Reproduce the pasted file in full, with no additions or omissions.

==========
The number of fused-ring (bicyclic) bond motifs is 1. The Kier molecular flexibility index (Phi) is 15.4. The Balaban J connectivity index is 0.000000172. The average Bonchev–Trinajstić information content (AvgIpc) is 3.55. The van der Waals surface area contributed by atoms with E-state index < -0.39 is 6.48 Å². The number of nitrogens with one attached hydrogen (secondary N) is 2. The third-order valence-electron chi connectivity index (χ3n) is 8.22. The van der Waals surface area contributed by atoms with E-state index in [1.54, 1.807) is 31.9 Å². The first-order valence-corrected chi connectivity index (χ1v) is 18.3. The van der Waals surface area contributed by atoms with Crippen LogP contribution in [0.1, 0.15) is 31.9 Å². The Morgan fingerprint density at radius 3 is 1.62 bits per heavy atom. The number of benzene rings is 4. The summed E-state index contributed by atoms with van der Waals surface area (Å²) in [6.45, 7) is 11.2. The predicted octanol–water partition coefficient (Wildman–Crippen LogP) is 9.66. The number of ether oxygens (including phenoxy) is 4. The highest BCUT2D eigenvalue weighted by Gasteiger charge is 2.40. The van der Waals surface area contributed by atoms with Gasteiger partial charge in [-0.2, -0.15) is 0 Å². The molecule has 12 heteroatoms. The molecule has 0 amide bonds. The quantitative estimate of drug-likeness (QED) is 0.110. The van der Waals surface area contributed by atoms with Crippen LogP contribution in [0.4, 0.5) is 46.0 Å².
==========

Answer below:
The number of fused-ring (bicyclic) bond motifs is 1. The Kier molecular flexibility index (Phi) is 15.4. The Balaban J connectivity index is 0.000000172. The average Bonchev–Trinajstić information content (AvgIpc) is 3.55. The van der Waals surface area contributed by atoms with E-state index < -0.39 is 6.48 Å². The number of nitrogens with one attached hydrogen (secondary N) is 2. The third-order valence-electron chi connectivity index (χ3n) is 8.22. The van der Waals surface area contributed by atoms with E-state index in [1.54, 1.807) is 31.9 Å². The first-order valence-corrected chi connectivity index (χ1v) is 18.3. The van der Waals surface area contributed by atoms with Crippen LogP contribution in [0.1, 0.15) is 31.9 Å². The Morgan fingerprint density at radius 3 is 1.62 bits per heavy atom. The number of benzene rings is 4. The summed E-state index contributed by atoms with van der Waals surface area (Å²) in [6.45, 7) is 11.2. The predicted octanol–water partition coefficient (Wildman–Crippen LogP) is 9.66. The number of ether oxygens (including phenoxy) is 4. The highest BCUT2D eigenvalue weighted by Gasteiger charge is 2.40. The van der Waals surface area contributed by atoms with Gasteiger partial charge in [-0.2, -0.15) is 0 Å². The molecule has 12 heteroatoms. The molecule has 0 amide bonds. The quantitative estimate of drug-likeness (QED) is 0.110. The van der Waals surface area contributed by atoms with Crippen LogP contribution in [0.4, 0.5) is 46.0 Å².